At the time of writing, COVID-19 has brought the world to a standstill. Businessowners now face one of the most unprecedented challenges to navigate in recent memory. With many staff on Furlough, the pressures of doing the day-to-day grow, and Senior professionals find themselves having to pick up the slack. But how much can one person take? I checked in with many business owners at the beginning of the UK Lockdown to see how they were getting on. At the beginning of Lockdown, most people were positive – picking up the extra workload from Furloughed staff and ‘stepping up’. Now a few months into Lockdown, the mood has changed. People are stressed, anxious and on the way to burnout. It’s not sustainable. Or is it? Burnout is a common part of business and life. Now, more than ever, we must take care of ourselves as well as our businesses. In this post, I’m going to give you 6 easy steps on how to avoid burnout during the COVID-19 pandemic.
1. Prioritise Self Care
We don’t live in the Gordon Gecko world anymore. Those days have long gone. You know, the days when people would brag about not sleeping, not eating and just working like a machine. You know why those days are long gone? Because it was all bullshit! That’s right. I don’t care about how macho or hard you think you are. The science proves that this kind of mindset will send you to an early grave. It’s not weak to take care of yourself. It’s not weak to get up to 8 hours of sleep. It’s not weak to take a lunch break. It’s not weak to take a break and relax on an evening. If you want to avoid burnout, your first step is to change your mindset and decide to take care of yourself.
2. Carve More Time Out In Your Day
The beauty of lockdown is that we don’t have to commute. If you’re working from home, then you’ve been given a golden opportunity. The average person will commute around 30-60 minutes each way to their job. That’s already up to 2 hours of savings per day. But what are you doing with that time? Your diary has changed. Sure, you probably have to be ‘online’ from 0900-1700, but you don’t have the commute time now. Further to this, you don’t have to travel to meetings! You are saving so much time without having to do anything. If you are simply working the standard 0900-1700 hours, then I’d encourage you to start a little bit earlier and finish a little later. You’ll have more time to get stuff done.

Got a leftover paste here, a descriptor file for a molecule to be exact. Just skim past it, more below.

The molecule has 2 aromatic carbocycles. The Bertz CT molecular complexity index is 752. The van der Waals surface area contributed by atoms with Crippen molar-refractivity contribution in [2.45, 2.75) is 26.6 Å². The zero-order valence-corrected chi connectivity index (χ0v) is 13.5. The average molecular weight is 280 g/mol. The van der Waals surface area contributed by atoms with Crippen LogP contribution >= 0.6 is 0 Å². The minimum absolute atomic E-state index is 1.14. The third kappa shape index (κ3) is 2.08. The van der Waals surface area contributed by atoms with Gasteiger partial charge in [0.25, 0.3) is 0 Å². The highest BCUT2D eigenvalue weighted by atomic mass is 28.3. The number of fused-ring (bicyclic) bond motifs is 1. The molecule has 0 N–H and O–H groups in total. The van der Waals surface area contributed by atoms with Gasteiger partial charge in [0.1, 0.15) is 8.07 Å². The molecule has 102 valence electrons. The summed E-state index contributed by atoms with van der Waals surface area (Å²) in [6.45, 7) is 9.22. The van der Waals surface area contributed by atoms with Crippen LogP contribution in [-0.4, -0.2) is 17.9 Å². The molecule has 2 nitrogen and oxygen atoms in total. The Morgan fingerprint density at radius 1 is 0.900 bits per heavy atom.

3. Get Up Early and Have a Solid Morning Routine
The next step on how to avoid burnout comes from having a solid morning routine. I’m a proud member of the 5 AM Club. In his book, Robin Sharma talks about the importance of getting up early, owning your morning and elevating your life. (See this post for the full review). The morning routine described in this book gets you set up like a beast! The 20/20/20 Formula described in the book is the morning routine. 20 minutes of exercise, 20 minutes of reflection and 20 minutes of self-development. By doing this, you are feeding your body, soul and mind respectively. If you make this part of your morning routine, then you will feel centred, positive and ready to take anything on that the day will throw at you.
4. Get Organised – Plan Your Day
This might sound simple, but now is not the time to be disorganised. You need a plan for each day. If you’ve had more thrown on your to-do list, then doesn’t it make sense to make a plan? As I said in the 5 AM Club section, use that time in the morning, free of distractions to think and plan what you need to do. Early in the morning is the best time to do this, because most people are asleep, your phone is not pinging and you have space to think. That’s rare in this digital world! So, get up early, grab your diary and a cup of coffee and think the day through. Plan.
You need to come to terms with something – you can’t do everything. There’s always going to be more for you to do than can be done. Once you come to terms with this truth, your stress reduces. In his book, ‘Free To Focus’, Michael Hyatt talks about the Big 3 structure which helps people to prioritise things. Rather than trying to do 100 things, ask yourself, “What are the 3 most important things I need to get done today/this week/this month?” Everything is “urgent”, but not everything is important. Prioritise your workload. Look, be honest, some things can wait. You don’t have to get some of those things done today. Some things can wait until tomorrow.
6. Control your Calendar
If you don’t control your calendar, someone else will. You’ve got your plan, you’ve got your Big 3 priorities, now you need to make sure you execute those tasks. The best way I’ve found to do this is to block out my Big 3 in my calendar. I tend to try and get these tasks done in the morning because that’s when I’m most productive (and I’m up at 0500 anyway). If someone requests a meeting during those blocks of time, I usually say, “No.” (Unless it’s absolutely critical). In essence, I’m having a meeting with myself. I don’t like to cancel on myself. It’s my time to get some important stuff done. If you follow this, then what you’ll find is by lunchtime, you’ll have got through your most important tasks. No matter how the afternoon pans out, you can rest easy knowing that at least you got the important things done. That way you’ll reduce your stress and anxiety which, when compounded, leads to burnout.
The above may seem simple, but they’ll only work if you work them. The tragedy is that we only try something once or twice and then give up. I encourage you to try the above for at least a week. From all the Senior Professionals I’ve coached, I can almost guarantee you that you’ll feel less stressed and avoid burnout.